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The Word Guy: Dictionary of idioms packs a punch

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By Rob Kyff
Friday, March 29, 2013, 8:57 p.m.
 

Browsing through the newest edition of the American Heritage Dictionary of Idioms (Houghton Mifflin Harcourt, $15.95) makes me feel “as pleased as Punch” and “as happy as a clam.”

The former phrase, reports the Dictionary of Idioms, refers to the sinister satisfaction felt by the evil character Punch in “Punch and Judy” puppet shows after he has performed a wicked deed. The latter, which is a shortening of “happy as a clam at high tide,” refers to the fact that clams can be dug only at low tide and, thus, feel safe at high tide.

I also learned that “birthday suit” first referred, not to being naked, but to the suit of clothes people wore on the king's birthday, equivalent to our “Sunday best.” Who nude ... er, knew?

I also loved discovering the fascinating origins of the following phrases.

Apple of one's eye: You might assume this term for a special favorite derives from the appeal of a shiny apple. In fact, folks back in biblical times thought the pupil of the eye resembled an apple, so the “apple of one's eye” was the center of a precious part of the body and, by extension, a cherished person or thing.

On the wagon: In the late 19th century, horse-drawn water wagons sprinkled dirt roads to keep down the dust. So, someone who had stopped drinking alcohol was said to be “on the water wagon,” that is, drinking water, not booze. During the 20th century, people dropped the word “water” from the phrase.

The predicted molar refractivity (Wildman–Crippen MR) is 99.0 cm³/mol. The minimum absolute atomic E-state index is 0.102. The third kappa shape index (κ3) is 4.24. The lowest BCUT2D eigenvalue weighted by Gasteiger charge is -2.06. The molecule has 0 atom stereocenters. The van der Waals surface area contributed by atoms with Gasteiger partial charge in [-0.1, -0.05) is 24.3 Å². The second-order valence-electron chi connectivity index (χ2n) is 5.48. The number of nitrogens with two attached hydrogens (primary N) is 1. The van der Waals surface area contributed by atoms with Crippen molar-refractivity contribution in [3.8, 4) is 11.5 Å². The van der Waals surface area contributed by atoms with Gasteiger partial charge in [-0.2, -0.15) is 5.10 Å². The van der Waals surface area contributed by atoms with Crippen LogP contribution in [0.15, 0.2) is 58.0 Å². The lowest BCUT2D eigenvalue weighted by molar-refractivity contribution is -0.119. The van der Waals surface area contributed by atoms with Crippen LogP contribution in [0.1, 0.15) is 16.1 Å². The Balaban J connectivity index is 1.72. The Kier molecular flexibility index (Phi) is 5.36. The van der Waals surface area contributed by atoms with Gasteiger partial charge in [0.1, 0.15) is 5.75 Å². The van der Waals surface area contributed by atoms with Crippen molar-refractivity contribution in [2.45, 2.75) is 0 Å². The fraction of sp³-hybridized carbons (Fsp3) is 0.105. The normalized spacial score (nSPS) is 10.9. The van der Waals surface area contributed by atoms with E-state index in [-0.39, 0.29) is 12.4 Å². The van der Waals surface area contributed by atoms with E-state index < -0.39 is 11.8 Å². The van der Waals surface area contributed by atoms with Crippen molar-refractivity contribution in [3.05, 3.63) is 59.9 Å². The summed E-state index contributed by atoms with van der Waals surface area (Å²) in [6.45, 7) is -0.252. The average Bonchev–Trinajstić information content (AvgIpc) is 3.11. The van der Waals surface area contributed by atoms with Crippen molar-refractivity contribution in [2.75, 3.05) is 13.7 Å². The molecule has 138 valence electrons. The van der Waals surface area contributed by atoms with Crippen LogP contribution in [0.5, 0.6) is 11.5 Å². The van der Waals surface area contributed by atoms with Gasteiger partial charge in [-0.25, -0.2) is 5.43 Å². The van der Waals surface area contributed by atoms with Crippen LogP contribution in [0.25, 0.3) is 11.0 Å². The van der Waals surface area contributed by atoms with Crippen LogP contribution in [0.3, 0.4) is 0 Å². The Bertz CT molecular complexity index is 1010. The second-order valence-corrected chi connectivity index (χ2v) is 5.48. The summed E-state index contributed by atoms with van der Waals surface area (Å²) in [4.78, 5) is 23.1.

Boot up: This term for starting up a computer is a clipping of “bootstrap up,” as in “pull yourself up by your own bootstraps.” It originally referred to using one set of instructions, as though they were bootstraps, to load another set of instructions.

Cut-and-dried: This phrase probably could have derived from many kinds of food items, but it originally referred to herbs that had been cut and dried for sale in a shop, as opposed to fresh, just-picked herbs.

But not all derivations are so cut-and-dried. For instance, the Dictionary of Idioms offers three possible origins for the “brass tacks” in the phrase “get down to brass tacks”: 1. The tacks that lie hidden under the upholstery on furniture; 2. Cockney rhyming slang for “hard facts”; 3. The brass tacks hammered into the counters at retail stores at regular intervals for the purpose of measuring items, as a yardstick does. To get down to brass tacks, nobody knows.

Rob Kyff, a teacher and writer in West Hartford, Conn., invites your language sightings. Send your reports of misuse and abuse, as well as examples of good writing, via email to Wordguy@aol.com or by regular mail to Rob Kyff, Creators Syndicate, 737 Third St., Hermosa Beach, CA 90254.

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